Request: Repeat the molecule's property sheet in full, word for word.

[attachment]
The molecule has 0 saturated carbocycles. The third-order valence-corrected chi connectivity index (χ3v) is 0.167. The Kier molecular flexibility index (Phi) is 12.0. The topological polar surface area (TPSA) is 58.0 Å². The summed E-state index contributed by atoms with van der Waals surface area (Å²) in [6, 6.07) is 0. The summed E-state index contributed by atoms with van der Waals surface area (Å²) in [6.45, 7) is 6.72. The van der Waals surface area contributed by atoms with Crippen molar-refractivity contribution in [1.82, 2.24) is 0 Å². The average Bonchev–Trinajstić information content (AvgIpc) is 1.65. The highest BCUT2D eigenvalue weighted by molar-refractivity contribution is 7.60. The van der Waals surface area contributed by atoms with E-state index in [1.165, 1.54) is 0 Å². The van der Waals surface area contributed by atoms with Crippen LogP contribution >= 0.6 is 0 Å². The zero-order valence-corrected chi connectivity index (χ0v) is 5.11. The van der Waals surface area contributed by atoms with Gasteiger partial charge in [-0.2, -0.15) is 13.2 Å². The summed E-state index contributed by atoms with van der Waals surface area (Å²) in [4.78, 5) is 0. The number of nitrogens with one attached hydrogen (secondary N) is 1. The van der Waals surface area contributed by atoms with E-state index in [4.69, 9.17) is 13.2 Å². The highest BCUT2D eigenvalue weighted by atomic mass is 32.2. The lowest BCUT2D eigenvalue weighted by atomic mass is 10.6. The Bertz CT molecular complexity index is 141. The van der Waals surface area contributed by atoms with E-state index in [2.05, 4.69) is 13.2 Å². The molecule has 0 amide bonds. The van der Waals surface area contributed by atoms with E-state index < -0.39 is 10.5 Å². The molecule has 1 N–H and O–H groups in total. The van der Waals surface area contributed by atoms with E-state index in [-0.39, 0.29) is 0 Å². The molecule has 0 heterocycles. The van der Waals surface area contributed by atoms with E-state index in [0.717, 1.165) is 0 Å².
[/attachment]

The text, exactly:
The molecule has 0 saturated carbocycles. The third-order valence-corrected chi connectivity index (χ3v) is 0.167. The Kier molecular flexibility index (Phi) is 12.0. The topological polar surface area (TPSA) is 58.0 Å². The summed E-state index contributed by atoms with van der Waals surface area (Å²) in [6, 6.07) is 0. The summed E-state index contributed by atoms with van der Waals surface area (Å²) in [6.45, 7) is 6.72. The van der Waals surface area contributed by atoms with Crippen molar-refractivity contribution in [1.82, 2.24) is 0 Å². The average Bonchev–Trinajstić information content (AvgIpc) is 1.65. The highest BCUT2D eigenvalue weighted by molar-refractivity contribution is 7.60. The van der Waals surface area contributed by atoms with E-state index in [1.165, 1.54) is 0 Å². The van der Waals surface area contributed by atoms with Crippen LogP contribution >= 0.6 is 0 Å². The zero-order valence-corrected chi connectivity index (χ0v) is 5.11. The van der Waals surface area contributed by atoms with Gasteiger partial charge in [-0.2, -0.15) is 13.2 Å². The summed E-state index contributed by atoms with van der Waals surface area (Å²) in [4.78, 5) is 0. The number of nitrogens with one attached hydrogen (secondary N) is 1. The van der Waals surface area contributed by atoms with E-state index in [4.69, 9.17) is 13.2 Å². The highest BCUT2D eigenvalue weighted by atomic mass is 32.2. The lowest BCUT2D eigenvalue weighted by atomic mass is 10.6. The Bertz CT molecular complexity index is 141. The van der Waals surface area contributed by atoms with E-state index in [2.05, 4.69) is 13.2 Å². The molecule has 0 amide bonds. The van der Waals surface area contributed by atoms with E-state index < -0.39 is 10.5 Å². The molecule has 1 N–H and O–H groups in total. The van der Waals surface area contributed by atoms with E-state index in [-0.39, 0.29) is 0 Å². The molecule has 0 heterocycles. The van der Waals surface area contributed by atoms with E-state index in [0.717, 1.165) is 0 Å².